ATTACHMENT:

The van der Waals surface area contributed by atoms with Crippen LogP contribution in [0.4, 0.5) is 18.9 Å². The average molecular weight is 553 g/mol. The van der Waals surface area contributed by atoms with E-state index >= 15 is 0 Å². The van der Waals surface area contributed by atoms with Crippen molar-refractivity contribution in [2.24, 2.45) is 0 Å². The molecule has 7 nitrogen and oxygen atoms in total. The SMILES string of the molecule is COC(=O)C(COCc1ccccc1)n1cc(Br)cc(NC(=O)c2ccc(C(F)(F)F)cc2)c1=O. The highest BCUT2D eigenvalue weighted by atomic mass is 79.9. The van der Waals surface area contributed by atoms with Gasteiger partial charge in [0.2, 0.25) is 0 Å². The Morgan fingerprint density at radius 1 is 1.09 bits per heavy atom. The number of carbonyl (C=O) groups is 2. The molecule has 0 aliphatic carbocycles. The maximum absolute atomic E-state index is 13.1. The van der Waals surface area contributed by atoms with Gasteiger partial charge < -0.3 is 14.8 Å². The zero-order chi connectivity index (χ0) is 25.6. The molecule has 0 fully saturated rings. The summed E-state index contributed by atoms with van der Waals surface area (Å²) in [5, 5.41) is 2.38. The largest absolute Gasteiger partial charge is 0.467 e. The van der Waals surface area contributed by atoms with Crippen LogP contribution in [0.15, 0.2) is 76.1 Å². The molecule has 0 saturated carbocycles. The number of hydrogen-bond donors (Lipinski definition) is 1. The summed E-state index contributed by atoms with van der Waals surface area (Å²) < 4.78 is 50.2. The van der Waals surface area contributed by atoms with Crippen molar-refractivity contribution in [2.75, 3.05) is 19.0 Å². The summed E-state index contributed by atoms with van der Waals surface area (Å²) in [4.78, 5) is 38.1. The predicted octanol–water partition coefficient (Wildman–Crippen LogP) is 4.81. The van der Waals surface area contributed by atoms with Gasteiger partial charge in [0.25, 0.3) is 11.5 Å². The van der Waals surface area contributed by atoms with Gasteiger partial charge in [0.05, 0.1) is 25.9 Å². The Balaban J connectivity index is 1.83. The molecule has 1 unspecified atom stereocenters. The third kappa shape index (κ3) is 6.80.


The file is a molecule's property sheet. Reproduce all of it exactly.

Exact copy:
The van der Waals surface area contributed by atoms with Crippen LogP contribution in [0.4, 0.5) is 18.9 Å². The average molecular weight is 553 g/mol. The van der Waals surface area contributed by atoms with E-state index >= 15 is 0 Å². The van der Waals surface area contributed by atoms with Crippen molar-refractivity contribution in [2.24, 2.45) is 0 Å². The molecule has 7 nitrogen and oxygen atoms in total. The SMILES string of the molecule is COC(=O)C(COCc1ccccc1)n1cc(Br)cc(NC(=O)c2ccc(C(F)(F)F)cc2)c1=O. The highest BCUT2D eigenvalue weighted by atomic mass is 79.9. The van der Waals surface area contributed by atoms with Gasteiger partial charge in [0.2, 0.25) is 0 Å². The Morgan fingerprint density at radius 1 is 1.09 bits per heavy atom. The number of carbonyl (C=O) groups is 2. The molecule has 0 aliphatic carbocycles. The maximum absolute atomic E-state index is 13.1. The van der Waals surface area contributed by atoms with Gasteiger partial charge < -0.3 is 14.8 Å². The zero-order chi connectivity index (χ0) is 25.6. The molecule has 0 fully saturated rings. The summed E-state index contributed by atoms with van der Waals surface area (Å²) in [5, 5.41) is 2.38. The largest absolute Gasteiger partial charge is 0.467 e. The van der Waals surface area contributed by atoms with Crippen LogP contribution in [0.15, 0.2) is 76.1 Å². The molecule has 0 saturated carbocycles. The number of hydrogen-bond donors (Lipinski definition) is 1. The summed E-state index contributed by atoms with van der Waals surface area (Å²) < 4.78 is 50.2. The van der Waals surface area contributed by atoms with Crippen molar-refractivity contribution in [2.75, 3.05) is 19.0 Å². The summed E-state index contributed by atoms with van der Waals surface area (Å²) in [4.78, 5) is 38.1. The predicted octanol–water partition coefficient (Wildman–Crippen LogP) is 4.81. The van der Waals surface area contributed by atoms with Gasteiger partial charge in [0.25, 0.3) is 11.5 Å². The van der Waals surface area contributed by atoms with Gasteiger partial charge in [0.05, 0.1) is 25.9 Å². The Balaban J connectivity index is 1.83. The molecule has 1 unspecified atom stereocenters. The third kappa shape index (κ3) is 6.80.